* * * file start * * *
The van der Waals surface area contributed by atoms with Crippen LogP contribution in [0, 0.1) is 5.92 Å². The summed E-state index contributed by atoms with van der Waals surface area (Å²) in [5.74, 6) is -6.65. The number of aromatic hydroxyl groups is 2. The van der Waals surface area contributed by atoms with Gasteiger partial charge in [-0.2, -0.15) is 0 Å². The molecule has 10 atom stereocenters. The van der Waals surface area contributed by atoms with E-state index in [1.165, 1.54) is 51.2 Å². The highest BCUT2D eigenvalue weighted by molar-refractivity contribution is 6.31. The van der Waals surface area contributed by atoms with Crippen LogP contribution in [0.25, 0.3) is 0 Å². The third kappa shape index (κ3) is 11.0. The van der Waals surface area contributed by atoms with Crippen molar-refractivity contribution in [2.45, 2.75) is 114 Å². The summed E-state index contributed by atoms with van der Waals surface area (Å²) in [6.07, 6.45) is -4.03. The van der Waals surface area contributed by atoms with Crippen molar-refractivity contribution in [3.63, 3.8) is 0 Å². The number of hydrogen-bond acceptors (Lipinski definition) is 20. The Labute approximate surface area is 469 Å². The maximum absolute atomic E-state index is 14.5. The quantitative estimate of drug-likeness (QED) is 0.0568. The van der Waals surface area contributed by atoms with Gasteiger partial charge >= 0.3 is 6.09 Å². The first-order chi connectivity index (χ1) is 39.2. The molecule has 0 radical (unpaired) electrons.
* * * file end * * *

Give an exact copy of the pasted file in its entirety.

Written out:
The van der Waals surface area contributed by atoms with Crippen LogP contribution in [0, 0.1) is 5.92 Å². The summed E-state index contributed by atoms with van der Waals surface area (Å²) in [5.74, 6) is -6.65. The number of aromatic hydroxyl groups is 2. The van der Waals surface area contributed by atoms with Gasteiger partial charge in [-0.2, -0.15) is 0 Å². The molecule has 10 atom stereocenters. The van der Waals surface area contributed by atoms with E-state index in [1.165, 1.54) is 51.2 Å². The highest BCUT2D eigenvalue weighted by molar-refractivity contribution is 6.31. The van der Waals surface area contributed by atoms with Crippen LogP contribution in [0.25, 0.3) is 0 Å². The third kappa shape index (κ3) is 11.0. The van der Waals surface area contributed by atoms with Crippen molar-refractivity contribution in [2.45, 2.75) is 114 Å². The summed E-state index contributed by atoms with van der Waals surface area (Å²) in [6.07, 6.45) is -4.03. The van der Waals surface area contributed by atoms with Crippen molar-refractivity contribution in [3.63, 3.8) is 0 Å². The number of hydrogen-bond acceptors (Lipinski definition) is 20. The Labute approximate surface area is 469 Å². The maximum absolute atomic E-state index is 14.5. The quantitative estimate of drug-likeness (QED) is 0.0568. The van der Waals surface area contributed by atoms with Gasteiger partial charge >= 0.3 is 6.09 Å². The first-order chi connectivity index (χ1) is 39.2. The molecule has 0 radical (unpaired) electrons.